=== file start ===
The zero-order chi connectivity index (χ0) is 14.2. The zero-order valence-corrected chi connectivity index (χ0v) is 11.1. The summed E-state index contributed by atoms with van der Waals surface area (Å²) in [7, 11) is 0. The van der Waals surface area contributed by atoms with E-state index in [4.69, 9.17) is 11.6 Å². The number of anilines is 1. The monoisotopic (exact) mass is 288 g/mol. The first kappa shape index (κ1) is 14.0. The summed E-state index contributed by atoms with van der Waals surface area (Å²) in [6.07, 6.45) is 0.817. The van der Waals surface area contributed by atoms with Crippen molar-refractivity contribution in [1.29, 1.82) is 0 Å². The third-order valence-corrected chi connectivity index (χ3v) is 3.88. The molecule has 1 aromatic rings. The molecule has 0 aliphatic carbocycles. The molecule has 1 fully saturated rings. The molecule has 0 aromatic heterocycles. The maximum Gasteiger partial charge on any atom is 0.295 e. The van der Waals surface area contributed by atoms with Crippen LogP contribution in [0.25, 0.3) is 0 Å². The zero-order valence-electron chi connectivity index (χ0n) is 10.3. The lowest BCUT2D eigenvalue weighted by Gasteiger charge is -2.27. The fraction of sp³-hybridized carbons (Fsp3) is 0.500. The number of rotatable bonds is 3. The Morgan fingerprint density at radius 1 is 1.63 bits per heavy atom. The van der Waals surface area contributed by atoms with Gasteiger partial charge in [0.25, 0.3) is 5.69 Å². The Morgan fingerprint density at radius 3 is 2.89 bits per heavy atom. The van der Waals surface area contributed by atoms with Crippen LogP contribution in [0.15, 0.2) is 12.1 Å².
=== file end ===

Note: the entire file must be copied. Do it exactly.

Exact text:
The zero-order chi connectivity index (χ0) is 14.2. The zero-order valence-corrected chi connectivity index (χ0v) is 11.1. The summed E-state index contributed by atoms with van der Waals surface area (Å²) in [7, 11) is 0. The van der Waals surface area contributed by atoms with E-state index in [4.69, 9.17) is 11.6 Å². The number of anilines is 1. The monoisotopic (exact) mass is 288 g/mol. The first kappa shape index (κ1) is 14.0. The summed E-state index contributed by atoms with van der Waals surface area (Å²) in [6.07, 6.45) is 0.817. The van der Waals surface area contributed by atoms with Crippen molar-refractivity contribution in [1.29, 1.82) is 0 Å². The third-order valence-corrected chi connectivity index (χ3v) is 3.88. The molecule has 1 aromatic rings. The molecule has 0 aliphatic carbocycles. The molecule has 1 fully saturated rings. The molecule has 0 aromatic heterocycles. The maximum Gasteiger partial charge on any atom is 0.295 e. The van der Waals surface area contributed by atoms with Crippen LogP contribution in [0.25, 0.3) is 0 Å². The zero-order valence-electron chi connectivity index (χ0n) is 10.3. The lowest BCUT2D eigenvalue weighted by Gasteiger charge is -2.27. The fraction of sp³-hybridized carbons (Fsp3) is 0.500. The number of rotatable bonds is 3. The Morgan fingerprint density at radius 1 is 1.63 bits per heavy atom. The van der Waals surface area contributed by atoms with Gasteiger partial charge in [0.25, 0.3) is 5.69 Å². The Morgan fingerprint density at radius 3 is 2.89 bits per heavy atom. The van der Waals surface area contributed by atoms with Crippen LogP contribution in [0.15, 0.2) is 12.1 Å².